Feb 8, 2010

Medical Apologies in healthcare reforms.

Recently, i read an article on Medical apologies, and its position in the healthcare reform. The idea does sound like a possibly effective self-regulation method. It can definitely bring down litigation costs and encourage openness and efforts to improve quality by healthcare institutions.

Medical Apologies: Do right and do well

An often overlooked tool in health care providers' struggle with the malpractice crisis is the medical apology.  Two thirds of the states provide some form of protection for the medical apology (i.e., a simple apology is not admissible in court as an admission of culpability), and settlements reached post-apology are almost invariably lower that they would be otherwise.  (In the current environment, articles on medical apologies are popping up everywhere ... even in the NY Times business section.)

It is important to note that an effective apology policy does not stop with the simple apology -- I'm sorry that this happened to you -- but must include a commitment to conduct a root cause analysis, to communicate the results to the patient and/or patient's family, to implement systems improvements based on the results of the root cause analysis, and to offer a specific apology once the analysis is complete, and an offer of monetary compensation if the provider or its systems were at fault.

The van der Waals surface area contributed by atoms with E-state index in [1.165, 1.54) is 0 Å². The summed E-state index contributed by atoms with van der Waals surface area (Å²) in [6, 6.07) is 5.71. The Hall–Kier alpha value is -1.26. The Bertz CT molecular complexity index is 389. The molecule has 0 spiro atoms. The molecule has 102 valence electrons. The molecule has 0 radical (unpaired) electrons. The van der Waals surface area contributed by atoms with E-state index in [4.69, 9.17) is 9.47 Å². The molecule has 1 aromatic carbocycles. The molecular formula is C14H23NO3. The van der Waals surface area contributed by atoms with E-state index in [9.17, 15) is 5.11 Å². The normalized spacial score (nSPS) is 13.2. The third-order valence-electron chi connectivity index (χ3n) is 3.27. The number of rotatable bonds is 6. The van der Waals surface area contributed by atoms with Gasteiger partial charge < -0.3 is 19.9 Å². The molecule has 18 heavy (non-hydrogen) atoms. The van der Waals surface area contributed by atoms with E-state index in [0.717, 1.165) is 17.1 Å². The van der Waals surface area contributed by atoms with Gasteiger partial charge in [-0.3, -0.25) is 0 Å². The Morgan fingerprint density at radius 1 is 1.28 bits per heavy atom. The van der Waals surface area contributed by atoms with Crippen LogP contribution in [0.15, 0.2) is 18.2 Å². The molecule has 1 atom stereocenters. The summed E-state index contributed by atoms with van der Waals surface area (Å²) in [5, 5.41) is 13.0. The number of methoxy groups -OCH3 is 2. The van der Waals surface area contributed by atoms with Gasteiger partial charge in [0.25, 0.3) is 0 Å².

Often, following a bad outcome, a patient's family member may wonder if he or she could have done something different to prevent the bad outcome, and the analysis can serve to put his or her mind at ease.  In addition, patients and family members often sue because they want to be sure that 'nothing like this ever happens to anyone else.'  If a provider can demonstrate that a root cause analysis has been done and systems improvements made so that the same mistakes cannot be repeated, then that impetus for filing suit is removed.

For example, the University of Michigan health system reduced malpractice payouts by about 50% following implementation of its program.  Other examples of successful programs abound.  (And here's another resource on medical apologies.)

Originally by-
David Harlow

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